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      Tumoral Calcinosis of Thoracic Spine Associated with Vertebral Fracture and Inflammatory Reactions

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          Tumoral calcinosis involving the spine is rare. The involvement of the thoracic spine is rarer than that of the cervical or lumbar spine. We report a case of thoracic tumoral calcinosis accompanied by vertebral fracture with increased concentrations of inflammatory markers and no abnormalities in serum calcinosis and phosphorus concentration. A 60-year-old woman presented with complete paraplegia. Her white blood cell count and C-reactive protein (CRP) concentration were elevated. The thoracic magnetic resonance imaging revealed vertebral fracture and an epidural mass that demonstrated low intensity on both T2- and T1-weighted images at the T9/10 dorsal side of the central canal. This lesion is larger in size than that observed in the previous 2 months. Her laboratory data showed signs of infection, and only decompression surgery without fixation for treatment and diagnosis was performed. Histopathological examination was consistent with tumoral calcinosis. Postoperatively, the patient's white cell count and CRP concentration were normalized. We found that tumoral calcinosis can occur at the thoracic level on the basis of the spinal instability due to the vertebral compression fracture and the accompanying increase in inflammation indicated by increased white blood cell count and CRP concentration.

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          Proposal for a pathogenesis-based classification of tumoral calcinosis.

          Deposition of calcium in skin is currently categorized into a group of disorders referred to as calcinosis cutis. Divisions between types and subtypes within this confusing classification are predominantly based on morphologic differences in the calcification and serve to obscure pathogenesis. This is especially evident in a subtype of calcinosis cutis, known as tumoral calcinosis. Calcifications in cases of tumoral calcinosis share the following characteristics, but without evidence of a common pathogenesis: large size, juxtaarticular location, progressive enlargement over time, a tendency to recur after surgical removal, and an ability to encase adjacent normal structures. The goal of this study was to formulate a pathogenesis-based classification for cases of tumoral calcinosis. In a literature review 121 cases of tumoral calcinosis were identified. These cases, along with a case evaluated in our clinic, were reviewed retrospectively, and their features compared. Analysis suggests three pathogenetically distinct subtypes of tumoral calcinosis: (1) Primary normophosphatemic tumoral calcinosis: patients have normal serum phosphate, normal serum calcium, and no evidence of disorders previously associated with soft tissue calcification; (2) primary hyperphosphatemic tumoral calcinosis: patents have elevated serum phosphate, normal serum calcium, and no evidence of disorders previously associated with soft tissue calcification; and (3) secondary tumoral calcinosis: patients have a concurrent disease capable of causing soft tissue calcification. Justification for this classification is based on the presence or absence of disorders known to promote soft tissue calcification and statistically significant differences in family history, mean calcification number, mean serum phosphate level, and calcification recurrence after excision. A classification for tumoral calcinosis is devised that outlines potential pathogenetic mechanisms and predicts response to therapy and prognosis. Analysis of other forms of calcinosis cutis may reveal definable pathogenetic differences that suggest a coherent classification for all cutaneous calcinoses.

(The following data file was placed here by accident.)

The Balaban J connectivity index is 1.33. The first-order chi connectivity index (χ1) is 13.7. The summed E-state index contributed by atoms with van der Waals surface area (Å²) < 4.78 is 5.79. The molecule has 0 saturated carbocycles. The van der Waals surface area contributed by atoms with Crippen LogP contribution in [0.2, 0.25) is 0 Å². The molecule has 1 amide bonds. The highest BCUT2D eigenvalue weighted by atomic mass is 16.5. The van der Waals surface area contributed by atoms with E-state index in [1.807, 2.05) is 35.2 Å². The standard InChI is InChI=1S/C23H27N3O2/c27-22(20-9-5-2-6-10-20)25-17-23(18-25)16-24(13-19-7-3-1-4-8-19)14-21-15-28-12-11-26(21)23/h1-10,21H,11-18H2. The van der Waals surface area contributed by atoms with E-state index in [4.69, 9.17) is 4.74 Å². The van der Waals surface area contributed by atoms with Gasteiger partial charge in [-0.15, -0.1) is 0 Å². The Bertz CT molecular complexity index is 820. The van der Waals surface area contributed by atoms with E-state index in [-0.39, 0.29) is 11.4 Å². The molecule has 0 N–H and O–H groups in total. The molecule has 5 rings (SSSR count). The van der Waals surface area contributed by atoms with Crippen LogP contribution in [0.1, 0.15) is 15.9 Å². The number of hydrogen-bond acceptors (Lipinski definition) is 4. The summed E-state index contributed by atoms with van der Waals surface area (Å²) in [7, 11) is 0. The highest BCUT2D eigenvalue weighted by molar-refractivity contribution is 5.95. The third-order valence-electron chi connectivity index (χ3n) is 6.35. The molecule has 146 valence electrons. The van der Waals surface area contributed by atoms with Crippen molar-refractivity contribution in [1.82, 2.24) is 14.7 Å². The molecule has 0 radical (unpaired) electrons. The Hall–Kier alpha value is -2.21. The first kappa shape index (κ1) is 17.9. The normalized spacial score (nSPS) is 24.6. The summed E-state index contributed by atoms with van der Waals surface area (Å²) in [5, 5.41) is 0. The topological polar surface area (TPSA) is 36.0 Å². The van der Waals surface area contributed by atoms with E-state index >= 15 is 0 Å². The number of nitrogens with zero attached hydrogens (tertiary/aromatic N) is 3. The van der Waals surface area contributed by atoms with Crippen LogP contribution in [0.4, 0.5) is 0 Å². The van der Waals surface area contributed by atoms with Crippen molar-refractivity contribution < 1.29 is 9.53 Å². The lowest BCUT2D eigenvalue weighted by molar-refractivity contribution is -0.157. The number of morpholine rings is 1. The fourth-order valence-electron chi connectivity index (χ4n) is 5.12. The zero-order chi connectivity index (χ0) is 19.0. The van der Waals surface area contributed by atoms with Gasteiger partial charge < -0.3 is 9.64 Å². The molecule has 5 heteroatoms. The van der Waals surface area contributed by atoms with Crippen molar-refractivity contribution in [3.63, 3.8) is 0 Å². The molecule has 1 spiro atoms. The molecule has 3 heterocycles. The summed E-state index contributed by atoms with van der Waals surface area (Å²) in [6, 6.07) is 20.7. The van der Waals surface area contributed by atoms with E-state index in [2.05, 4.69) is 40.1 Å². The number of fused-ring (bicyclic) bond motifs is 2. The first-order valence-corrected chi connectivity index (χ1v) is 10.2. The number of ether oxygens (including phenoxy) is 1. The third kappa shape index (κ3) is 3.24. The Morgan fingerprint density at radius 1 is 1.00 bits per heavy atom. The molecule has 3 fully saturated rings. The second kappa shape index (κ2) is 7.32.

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            Tumoral calcinosis associated with pyrexia and systemic inflammatory response in a haemodialysis patient: successful treatment using intravenous pamidronate.

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              Tumoral calcinosis of the spine: a study of 21 cases


                Author and article information

                Case Rep Orthop
                Case Rep Orthop
                Case Reports in Orthopedics
                24 July 2020
                : 2020
                1Department of Spinal Surgery, Kameda Medical Center, 929 Higashi-cho, Kamogawa-shi, Chiba 296-8602, Japan
                2Department of Neurosurgery, Tokyo Women's Medical University, 8-1 Kawada-cho, Shinjuku-ku, Tokyo 162-8666, Japan
                3Department of Pathology, Kameda Medical Center, 929 Higashi-cho, Kamogawa-shi, Chiba 296-8602, Japan
                Author notes

                Academic Editor: Elke R. Ahlmann

                Copyright © 2020 Isamu Miura et al.

                This is an open access article distributed under the Creative Commons Attribution License, which permits unrestricted use, distribution, and reproduction in any medium, provided the original work is properly cited.

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